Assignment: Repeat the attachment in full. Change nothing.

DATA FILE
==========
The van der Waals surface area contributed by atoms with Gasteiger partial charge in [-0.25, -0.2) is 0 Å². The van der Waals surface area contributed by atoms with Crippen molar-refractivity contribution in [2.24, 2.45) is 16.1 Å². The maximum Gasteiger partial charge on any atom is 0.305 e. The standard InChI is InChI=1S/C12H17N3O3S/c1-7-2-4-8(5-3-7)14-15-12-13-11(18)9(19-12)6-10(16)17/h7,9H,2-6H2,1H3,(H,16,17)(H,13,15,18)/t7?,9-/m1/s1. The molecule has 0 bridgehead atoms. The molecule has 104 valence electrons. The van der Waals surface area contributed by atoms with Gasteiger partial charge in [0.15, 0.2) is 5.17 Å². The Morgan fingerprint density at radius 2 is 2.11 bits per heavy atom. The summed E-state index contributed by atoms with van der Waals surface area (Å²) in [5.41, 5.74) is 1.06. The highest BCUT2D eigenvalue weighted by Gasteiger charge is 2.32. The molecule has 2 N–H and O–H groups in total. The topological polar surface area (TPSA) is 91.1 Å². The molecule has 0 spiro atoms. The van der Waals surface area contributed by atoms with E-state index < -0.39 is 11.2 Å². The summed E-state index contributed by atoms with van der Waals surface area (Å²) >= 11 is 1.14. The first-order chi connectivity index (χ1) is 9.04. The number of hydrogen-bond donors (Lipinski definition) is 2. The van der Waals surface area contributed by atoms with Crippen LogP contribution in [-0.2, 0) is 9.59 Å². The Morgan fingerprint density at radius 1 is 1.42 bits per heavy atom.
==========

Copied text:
The van der Waals surface area contributed by atoms with Gasteiger partial charge in [-0.25, -0.2) is 0 Å². The van der Waals surface area contributed by atoms with Crippen molar-refractivity contribution in [2.24, 2.45) is 16.1 Å². The maximum Gasteiger partial charge on any atom is 0.305 e. The standard InChI is InChI=1S/C12H17N3O3S/c1-7-2-4-8(5-3-7)14-15-12-13-11(18)9(19-12)6-10(16)17/h7,9H,2-6H2,1H3,(H,16,17)(H,13,15,18)/t7?,9-/m1/s1. The molecule has 0 bridgehead atoms. The molecule has 104 valence electrons. The van der Waals surface area contributed by atoms with Gasteiger partial charge in [0.15, 0.2) is 5.17 Å². The Morgan fingerprint density at radius 2 is 2.11 bits per heavy atom. The summed E-state index contributed by atoms with van der Waals surface area (Å²) in [5.41, 5.74) is 1.06. The highest BCUT2D eigenvalue weighted by Gasteiger charge is 2.32. The molecule has 2 N–H and O–H groups in total. The topological polar surface area (TPSA) is 91.1 Å². The molecule has 0 spiro atoms. The van der Waals surface area contributed by atoms with E-state index < -0.39 is 11.2 Å². The summed E-state index contributed by atoms with van der Waals surface area (Å²) >= 11 is 1.14. The first-order chi connectivity index (χ1) is 9.04. The number of hydrogen-bond donors (Lipinski definition) is 2. The van der Waals surface area contributed by atoms with Crippen LogP contribution in [-0.2, 0) is 9.59 Å². The Morgan fingerprint density at radius 1 is 1.42 bits per heavy atom.